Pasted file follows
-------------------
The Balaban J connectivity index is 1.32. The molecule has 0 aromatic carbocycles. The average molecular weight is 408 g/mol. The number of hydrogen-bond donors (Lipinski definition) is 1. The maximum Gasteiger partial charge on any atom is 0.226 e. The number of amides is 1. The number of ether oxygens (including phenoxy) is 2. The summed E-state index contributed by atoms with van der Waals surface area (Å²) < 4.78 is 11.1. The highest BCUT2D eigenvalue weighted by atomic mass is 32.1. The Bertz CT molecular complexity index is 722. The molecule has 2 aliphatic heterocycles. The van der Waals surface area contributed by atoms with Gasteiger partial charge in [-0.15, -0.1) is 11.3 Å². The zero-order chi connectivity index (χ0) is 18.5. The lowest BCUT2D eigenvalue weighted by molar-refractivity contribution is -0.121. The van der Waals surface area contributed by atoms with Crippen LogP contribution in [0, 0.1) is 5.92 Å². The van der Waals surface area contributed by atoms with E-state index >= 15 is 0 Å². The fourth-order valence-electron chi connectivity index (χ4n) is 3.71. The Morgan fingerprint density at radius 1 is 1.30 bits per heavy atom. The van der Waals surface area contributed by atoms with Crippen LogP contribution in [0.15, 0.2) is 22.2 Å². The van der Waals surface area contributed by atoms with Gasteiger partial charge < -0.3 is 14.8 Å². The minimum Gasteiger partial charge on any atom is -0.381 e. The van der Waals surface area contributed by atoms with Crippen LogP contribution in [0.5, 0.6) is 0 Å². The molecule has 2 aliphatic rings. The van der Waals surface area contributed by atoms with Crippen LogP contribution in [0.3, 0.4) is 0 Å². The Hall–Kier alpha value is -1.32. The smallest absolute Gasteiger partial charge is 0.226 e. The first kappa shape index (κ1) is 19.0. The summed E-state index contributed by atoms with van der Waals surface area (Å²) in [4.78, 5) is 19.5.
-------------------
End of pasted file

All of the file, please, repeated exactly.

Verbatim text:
The Balaban J connectivity index is 1.32. The molecule has 0 aromatic carbocycles. The average molecular weight is 408 g/mol. The number of hydrogen-bond donors (Lipinski definition) is 1. The maximum Gasteiger partial charge on any atom is 0.226 e. The number of amides is 1. The number of ether oxygens (including phenoxy) is 2. The summed E-state index contributed by atoms with van der Waals surface area (Å²) < 4.78 is 11.1. The highest BCUT2D eigenvalue weighted by atomic mass is 32.1. The Bertz CT molecular complexity index is 722. The molecule has 2 aliphatic heterocycles. The van der Waals surface area contributed by atoms with Gasteiger partial charge in [-0.15, -0.1) is 11.3 Å². The zero-order chi connectivity index (χ0) is 18.5. The lowest BCUT2D eigenvalue weighted by molar-refractivity contribution is -0.121. The van der Waals surface area contributed by atoms with Crippen LogP contribution in [0, 0.1) is 5.92 Å². The van der Waals surface area contributed by atoms with E-state index >= 15 is 0 Å². The fourth-order valence-electron chi connectivity index (χ4n) is 3.71. The Morgan fingerprint density at radius 1 is 1.30 bits per heavy atom. The van der Waals surface area contributed by atoms with Crippen LogP contribution in [0.15, 0.2) is 22.2 Å². The van der Waals surface area contributed by atoms with Gasteiger partial charge < -0.3 is 14.8 Å². The minimum Gasteiger partial charge on any atom is -0.381 e. The van der Waals surface area contributed by atoms with Crippen LogP contribution in [0.5, 0.6) is 0 Å². The molecule has 2 aliphatic rings. The van der Waals surface area contributed by atoms with Crippen LogP contribution in [0.3, 0.4) is 0 Å². The Hall–Kier alpha value is -1.32. The smallest absolute Gasteiger partial charge is 0.226 e. The first kappa shape index (κ1) is 19.0. The summed E-state index contributed by atoms with van der Waals surface area (Å²) in [4.78, 5) is 19.5.